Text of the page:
32. In fact, let’s quickly review the Twelve Great Riches of Life. As I read these, I’d like you to really imagine yourself having all of them. What would it be like? The Twelve Great Riches of Life really are possible for you, and I’m doing everything I can in this course to show you how to create them in your life.
33. They are: A positive mental attitude, sound physical health, harmony in human relationships, freedom from fear, the hope of achievement, the capacity for faith, a willingness to share one’s blessings, a labor of love, an open mind on all subjects, self-discipline, the capacity to understand people, and financial security. These Twelve Great Riches of Life are outcomes that nearly every human being wants, and they lead to happiness and inner peace. I’m doing my best to give you the information, the principles, you need to have what you want in life. Please know that no matter what your past or present circumstances, you can have all of them.34. I’d like to share a few instances of others who have used Going the Extra Mile to change their lives. Some of these stories are several decades old, since I’ve lifted them from Napoleon Hill, but they are such great examples I wanted to share them with you. Hill tells the story of an elderly woman who was strolling through a Pittsburgh department store. She was obviously just killing time and wasn’t there to buy anything. All the clerks ignored her when she stopped at their counters. However, one young man, when she stopped at his counter asked her if he might serve her. When she said, no, she was just killing time until the rain stopped so she could go home, he said to her: "Well, in that case, could I bring out a chair for you?" and without waiting for an answer, he got her a chair. When the rain finally stopped, he took her by the arm and escorted her to the street and said good-bye to her. As she left, she asked for his card.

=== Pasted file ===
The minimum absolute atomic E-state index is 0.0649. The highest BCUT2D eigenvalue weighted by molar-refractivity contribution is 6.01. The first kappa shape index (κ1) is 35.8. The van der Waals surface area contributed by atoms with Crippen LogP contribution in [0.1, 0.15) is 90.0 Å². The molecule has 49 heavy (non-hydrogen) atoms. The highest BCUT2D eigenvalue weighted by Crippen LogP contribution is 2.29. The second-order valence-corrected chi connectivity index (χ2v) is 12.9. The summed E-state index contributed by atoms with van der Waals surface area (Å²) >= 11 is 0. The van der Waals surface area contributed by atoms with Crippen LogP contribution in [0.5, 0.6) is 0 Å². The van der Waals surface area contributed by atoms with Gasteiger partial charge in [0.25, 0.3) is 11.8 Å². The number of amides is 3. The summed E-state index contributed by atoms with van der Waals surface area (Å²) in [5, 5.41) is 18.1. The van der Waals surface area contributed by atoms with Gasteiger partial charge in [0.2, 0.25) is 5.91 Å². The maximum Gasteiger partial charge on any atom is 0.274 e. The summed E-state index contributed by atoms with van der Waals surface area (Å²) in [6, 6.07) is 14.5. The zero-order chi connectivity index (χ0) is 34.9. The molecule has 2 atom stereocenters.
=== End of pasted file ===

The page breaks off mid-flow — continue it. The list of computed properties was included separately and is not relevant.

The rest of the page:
35. Several months later, the owner of the store received a letter asking that this same young man come to Scotland to take an order to furnish a home there. The owner replied that this man was not in that department, but he would send someone who specialized in home furnishings. She wrote back that only this young man would do, and the young man was sent, because the letters were signed by Andrew Carnegie, and the elderly woman was his mother. The young man went to Scotland and took an order for several hundred thousand dollars worth of furniture. As a result, the young man became a partner in the store, and later became half owner of the store. The young man had no motive of gain when he was kind to this elderly woman, but he certainly did Go the Extra Mile, and he certainly did benefit.